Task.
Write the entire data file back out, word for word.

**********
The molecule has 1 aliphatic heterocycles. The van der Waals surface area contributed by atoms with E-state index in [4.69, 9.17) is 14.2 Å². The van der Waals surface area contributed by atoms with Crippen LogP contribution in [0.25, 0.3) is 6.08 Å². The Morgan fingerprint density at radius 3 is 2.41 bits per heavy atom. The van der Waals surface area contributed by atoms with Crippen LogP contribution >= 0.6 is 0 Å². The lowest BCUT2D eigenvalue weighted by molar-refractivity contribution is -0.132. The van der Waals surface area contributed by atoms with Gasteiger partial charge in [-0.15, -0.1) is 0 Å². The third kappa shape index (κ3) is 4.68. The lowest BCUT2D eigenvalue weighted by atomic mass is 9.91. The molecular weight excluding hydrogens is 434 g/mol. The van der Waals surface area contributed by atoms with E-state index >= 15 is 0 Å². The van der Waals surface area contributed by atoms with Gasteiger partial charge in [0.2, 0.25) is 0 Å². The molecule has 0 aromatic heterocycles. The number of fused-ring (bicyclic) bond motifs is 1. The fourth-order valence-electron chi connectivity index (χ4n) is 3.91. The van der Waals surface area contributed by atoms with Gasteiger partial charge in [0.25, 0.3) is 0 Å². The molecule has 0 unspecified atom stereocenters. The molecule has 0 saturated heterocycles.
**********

The molecule has 1 aliphatic heterocycles. The van der Waals surface area contributed by atoms with E-state index in [4.69, 9.17) is 14.2 Å². The van der Waals surface area contributed by atoms with Crippen LogP contribution in [0.25, 0.3) is 6.08 Å². The Morgan fingerprint density at radius 3 is 2.41 bits per heavy atom. The van der Waals surface area contributed by atoms with Crippen LogP contribution >= 0.6 is 0 Å². The lowest BCUT2D eigenvalue weighted by molar-refractivity contribution is -0.132. The van der Waals surface area contributed by atoms with Gasteiger partial charge in [-0.15, -0.1) is 0 Å². The third kappa shape index (κ3) is 4.68. The lowest BCUT2D eigenvalue weighted by atomic mass is 9.91. The molecular weight excluding hydrogens is 434 g/mol. The van der Waals surface area contributed by atoms with E-state index >= 15 is 0 Å². The van der Waals surface area contributed by atoms with Gasteiger partial charge in [0.2, 0.25) is 0 Å². The molecule has 0 aromatic heterocycles. The number of fused-ring (bicyclic) bond motifs is 1. The fourth-order valence-electron chi connectivity index (χ4n) is 3.91. The van der Waals surface area contributed by atoms with Gasteiger partial charge in [0.25, 0.3) is 0 Å². The molecule has 0 unspecified atom stereocenters. The molecule has 0 saturated heterocycles.